Aluminium prices likely to decline 25% as Chinese output rebounds: Crisil

There is unlikely to be a sharp fall in prices because demand would continue to be good

AgenciesUpdated: Thursday, April 28, 2022, 05:54 PM IST
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The ramifications of the Russia-Ukraine conflict will be a monitorable, and can affect price movement going forward. / Representational image |

Aluminium prices in India, which surged to Rs 300 per kg in March 2022, are expected to gradually decline in the second half of this fiscal and average Rs 225-235 per kg during the year, CRISIL Research said in a report.

Domestic prices of aluminium in India are linked to three-month contracts on the London Metal Exchange (LME), where the average price was $3,537 per tonne in March, 8.5 per cent higher when compared with the previous month.

Despite the decline, CRISIL Research foresees the London Metal Exchange price averaging $3,100 per tonne in 2022, which is 25 per cent higher than in 2021.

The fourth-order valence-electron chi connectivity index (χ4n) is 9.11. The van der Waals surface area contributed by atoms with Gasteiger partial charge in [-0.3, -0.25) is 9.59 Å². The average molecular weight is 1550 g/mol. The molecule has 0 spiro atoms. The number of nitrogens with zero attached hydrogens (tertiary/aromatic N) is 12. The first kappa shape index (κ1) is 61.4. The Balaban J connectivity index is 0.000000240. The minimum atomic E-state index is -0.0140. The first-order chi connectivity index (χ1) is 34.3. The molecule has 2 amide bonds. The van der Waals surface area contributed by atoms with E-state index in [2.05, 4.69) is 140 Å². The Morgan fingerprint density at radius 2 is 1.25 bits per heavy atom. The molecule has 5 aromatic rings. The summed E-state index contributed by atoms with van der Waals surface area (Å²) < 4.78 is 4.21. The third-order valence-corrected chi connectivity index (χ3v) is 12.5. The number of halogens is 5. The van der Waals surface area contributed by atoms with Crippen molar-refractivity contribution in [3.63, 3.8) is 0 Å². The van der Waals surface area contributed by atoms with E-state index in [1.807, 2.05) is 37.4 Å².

The ramifications of the Russia-Ukraine conflict will be a monitorable, and can affect price movement going forward.

On February 23, 2022, a day before the war broke, global aluminium prices were hovering around $3,220 per tonne.

On March 7, they rose to an all-time high of $3,985 per tonne after the conflict in Ukraine stoked concerns about supplies from Russia -- at a time when there were production cuts in China and Europe.

Prices have since retreated to $3,200 per tonne because a sudden surge in COVID-19 cases in China has brought demand to a standstill, leading to an inventory build-up.

This has opened up exports opportunity for Chinese traders. Once the regional lockdowns ease, excess inventory would hit the global markets and weigh down prices.

But there is unlikely to be a sharp fall in prices because demand would continue to be good.

The global aluminium market saw a deficit of 1.2 million tonne in 2021 due to lower output from China and Europe amid an energy crisis (aluminium smelting is an energy-intensive process), and a sharp recovery in demand as the pandemic began to ease. That compares with a surplus of 1 MT in 2020.

"Calendar 2022 will also see a supply deficit because of the extended supply cuts and robust demand globally, which will support prices. However, we expect the deficit to be relatively lower at 1 MT versus 2021 because Chinese output should improve in the second half," Hetal Gandhi, Director, CRISIL Research, said.

(With inputs from ANI)

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